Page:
There are four factors in the current War of Nerves in Pakistan which centres around mutually contradictory perceptions of the alleged unconstitutionality and illegality of the actions taken by different institutions of the state in relation to the hearing in the Pakistan Supreme Court on the veracity of the so-called Memogate.
To recall, the Memogate scandal refers to the allegations made by Mansoor Ijaz, a US citizen of Pakistani origin, that the civilian leadership in Pakistan apprehended a coup by the Army after the US raid in Abbottabad on May 2 last which led to the death of Osama bin Laden. Ijaz had further alleged that in the wake of these fears the civilian government used his contacts in the US administration through Hussain Haqqani, the then Pakistani Ambassador in Washington DC, for having a memo reached to Admiral Mike Mullen, the then Chairman, US Joint Chiefs of Staff, seeking US intervention to prevent a coup.
The allegations of Ijaz triggered off three parallel enquiries— by the Army and the Inter-Services Intelligence (ISI), by the committee on national security of the National Assembly assisted by the Ministry of the Interior and the Supreme Court.
The Army was the first to move in the matter. Gen Ashfaq Pervez Kayani, the Chief of the Army Staff (COAS), despatched Lt.Gen Ahmed Shuja Pasha, the Director-General of the ISI, to question Ijaz in Europe and take over from him his phone records pertaining to his telephone conversations with Haqqani in this matter. Kayani did not keep the government of Prime Minister Yousef Raza Gilani informed of his action in this matter.
While it would be difficult to characterise the Army’s action as unconstitutional or illegal, it was definitely incorrect. Kayani should have taken the prior clearance of Gilani before despatching Pasha to Europe for questioning Ijaz.
The government of Gilani was the second to move in the matter. It moved for an enquiry by the Committee on National Security of the National Assembly into the allegations of Ijaz, which were denied by Haqqani, who returned to Islamabad to face the enquiry and resigned. The government ordered the Ministry of the Interior, which controls the Intelligence Bureau (IB) and the Police, to assist the enquiry by the National Assembly committee. It did not seek the assistance of the ISI in the enquiry.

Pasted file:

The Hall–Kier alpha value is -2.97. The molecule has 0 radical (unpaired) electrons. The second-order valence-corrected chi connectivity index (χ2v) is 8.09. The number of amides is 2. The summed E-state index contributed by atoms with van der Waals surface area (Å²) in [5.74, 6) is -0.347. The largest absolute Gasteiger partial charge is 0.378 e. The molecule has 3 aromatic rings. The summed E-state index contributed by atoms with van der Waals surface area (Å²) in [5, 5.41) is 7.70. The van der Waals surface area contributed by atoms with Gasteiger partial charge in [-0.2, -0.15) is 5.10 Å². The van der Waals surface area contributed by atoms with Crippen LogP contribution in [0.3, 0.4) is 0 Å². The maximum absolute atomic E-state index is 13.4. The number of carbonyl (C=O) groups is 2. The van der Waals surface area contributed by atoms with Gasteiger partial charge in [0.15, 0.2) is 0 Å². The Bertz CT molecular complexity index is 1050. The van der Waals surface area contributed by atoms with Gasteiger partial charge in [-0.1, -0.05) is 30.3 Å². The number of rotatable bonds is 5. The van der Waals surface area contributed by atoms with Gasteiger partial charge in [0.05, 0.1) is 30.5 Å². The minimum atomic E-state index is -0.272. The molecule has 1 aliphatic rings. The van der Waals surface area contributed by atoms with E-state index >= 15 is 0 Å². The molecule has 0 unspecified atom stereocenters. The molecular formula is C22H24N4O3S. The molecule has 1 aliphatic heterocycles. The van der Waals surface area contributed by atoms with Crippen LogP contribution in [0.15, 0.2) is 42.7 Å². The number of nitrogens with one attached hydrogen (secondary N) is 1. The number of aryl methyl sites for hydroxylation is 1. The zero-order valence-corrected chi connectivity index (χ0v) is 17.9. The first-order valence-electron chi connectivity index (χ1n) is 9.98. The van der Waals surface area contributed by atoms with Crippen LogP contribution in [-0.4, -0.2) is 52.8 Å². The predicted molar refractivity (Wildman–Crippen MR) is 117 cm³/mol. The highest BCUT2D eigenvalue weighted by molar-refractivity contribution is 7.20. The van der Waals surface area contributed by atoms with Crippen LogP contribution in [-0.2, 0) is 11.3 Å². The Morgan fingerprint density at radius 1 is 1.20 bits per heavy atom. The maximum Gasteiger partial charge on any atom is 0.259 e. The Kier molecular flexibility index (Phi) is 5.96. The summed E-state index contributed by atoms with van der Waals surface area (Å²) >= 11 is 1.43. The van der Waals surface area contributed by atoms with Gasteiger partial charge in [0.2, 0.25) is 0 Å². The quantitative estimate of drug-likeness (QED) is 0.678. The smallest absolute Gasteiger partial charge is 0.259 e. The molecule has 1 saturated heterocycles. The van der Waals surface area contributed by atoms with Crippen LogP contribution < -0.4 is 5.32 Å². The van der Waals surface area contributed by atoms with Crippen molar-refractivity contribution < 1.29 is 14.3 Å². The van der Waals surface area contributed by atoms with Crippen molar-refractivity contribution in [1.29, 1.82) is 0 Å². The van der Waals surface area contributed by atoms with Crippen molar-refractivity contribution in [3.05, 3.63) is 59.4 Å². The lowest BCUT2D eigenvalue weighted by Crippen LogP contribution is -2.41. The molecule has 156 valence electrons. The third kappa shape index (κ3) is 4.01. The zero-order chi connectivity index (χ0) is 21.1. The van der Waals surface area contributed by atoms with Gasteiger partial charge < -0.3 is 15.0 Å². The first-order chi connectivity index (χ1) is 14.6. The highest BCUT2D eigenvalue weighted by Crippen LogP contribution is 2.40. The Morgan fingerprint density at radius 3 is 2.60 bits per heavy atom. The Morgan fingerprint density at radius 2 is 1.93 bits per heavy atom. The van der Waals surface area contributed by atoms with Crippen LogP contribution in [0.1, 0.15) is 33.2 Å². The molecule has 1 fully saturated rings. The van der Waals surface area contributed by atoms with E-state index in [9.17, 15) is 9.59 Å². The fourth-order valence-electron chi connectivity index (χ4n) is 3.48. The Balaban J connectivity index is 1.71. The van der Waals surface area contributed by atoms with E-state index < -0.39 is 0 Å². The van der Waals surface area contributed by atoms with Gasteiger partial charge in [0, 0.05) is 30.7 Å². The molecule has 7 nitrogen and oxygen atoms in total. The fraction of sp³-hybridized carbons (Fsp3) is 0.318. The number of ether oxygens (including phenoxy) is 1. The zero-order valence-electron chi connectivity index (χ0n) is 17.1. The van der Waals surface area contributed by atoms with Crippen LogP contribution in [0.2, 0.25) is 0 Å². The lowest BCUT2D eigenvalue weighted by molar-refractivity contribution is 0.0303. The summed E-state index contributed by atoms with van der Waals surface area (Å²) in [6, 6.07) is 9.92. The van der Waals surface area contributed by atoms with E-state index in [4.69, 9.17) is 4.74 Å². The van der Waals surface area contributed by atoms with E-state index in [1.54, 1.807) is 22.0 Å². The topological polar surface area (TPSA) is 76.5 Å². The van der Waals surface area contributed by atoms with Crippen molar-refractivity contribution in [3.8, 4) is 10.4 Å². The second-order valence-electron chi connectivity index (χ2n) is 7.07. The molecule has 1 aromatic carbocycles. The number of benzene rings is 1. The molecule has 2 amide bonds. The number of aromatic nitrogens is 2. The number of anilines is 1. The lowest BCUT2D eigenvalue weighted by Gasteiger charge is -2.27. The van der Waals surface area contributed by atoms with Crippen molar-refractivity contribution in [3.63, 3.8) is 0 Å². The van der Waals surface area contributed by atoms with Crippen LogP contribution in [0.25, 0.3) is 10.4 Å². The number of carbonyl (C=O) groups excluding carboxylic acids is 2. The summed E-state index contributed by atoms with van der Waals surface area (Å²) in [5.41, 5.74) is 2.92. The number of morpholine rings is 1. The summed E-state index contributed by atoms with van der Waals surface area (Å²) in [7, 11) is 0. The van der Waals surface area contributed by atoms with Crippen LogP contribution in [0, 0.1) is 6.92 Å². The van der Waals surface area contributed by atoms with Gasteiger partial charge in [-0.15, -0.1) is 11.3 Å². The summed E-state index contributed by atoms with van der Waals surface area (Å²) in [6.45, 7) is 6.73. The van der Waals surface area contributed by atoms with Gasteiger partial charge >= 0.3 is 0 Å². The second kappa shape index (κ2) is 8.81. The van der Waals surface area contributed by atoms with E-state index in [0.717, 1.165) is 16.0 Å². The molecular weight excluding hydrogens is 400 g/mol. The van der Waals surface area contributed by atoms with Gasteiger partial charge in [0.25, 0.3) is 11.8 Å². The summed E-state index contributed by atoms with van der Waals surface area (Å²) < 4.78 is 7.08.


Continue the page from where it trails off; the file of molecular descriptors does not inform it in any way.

Up to this point, the action of Gilani was constitutional, legal and correct. But after moving for an enquiry by the National Assembly committee, Gilani took another action which was incorrect and which could turn out post facto to be illegal if Haqqani is found guilty of treason for seeking the intervention of a foreign power against the Pakistan Army. Gilani took Haqqani under his physical protection instead of ordering the Police to strengthen his physical security. Initially, Haqqani allegedly lived in the house of Zardari and then moved into a building controlled by the Prime Minister’s Office and its security set-up. This was totally unwise on the part of Gilani.
The Supreme Court was the third to move in to add to the confusion. It received a number of private interest petitions seeking a judicial enquiry into the allegations made by Ijaz against Haqqani. One of the petitions was from Nawaz Sharif, former Prime Minister and the leader of the Pakistan Muslim League (Nawaz faction ). The main intention of Nawaz in moving his petition was to exploit Ijaz’s allegations in his campaign against President Asif Ali Zardari and to teach a lesson to Haqqani, who in the 1990s had betrayed Nawaz by defecting from the PML to Benazir Bhutto’s Pakistan People’s Party (PPP).
Chief Justice Iftikhar Mohammad Chaudhury issued notices to the various dramatis personae calling for their comments on the sustainability of Nawaz’s petition and the follow-up action to be taken by the Supreme Court on it. The government of Gilani held that Nawaz’s petition for a judicial enquiry was unsustainable and that only the National Assembly Committee was competent to enquire into it. The Army took up a position which indirectly endorsed the demand for a judicial enquiry on the ground that the allegations made by Ijaz, if true, had national security implications. The Defence Secretary, in his reply to the Supreme Court, took up a position which sought to endorse the position of Kayani and not Gilani.
Kayani and Pasha had submitted their proposed replies to the Supreme Court to the Defence Secretary Lt.Gen (retd) Khalid Naeem Lodhi for vetting before forwarding them to the Supreme Court. The Defence Secretary allegedly forwarded their replies in toto to the Supreme Court without telling Gilani about it and without the approval of the Cabinet as required under the rules of procedure relating to government business..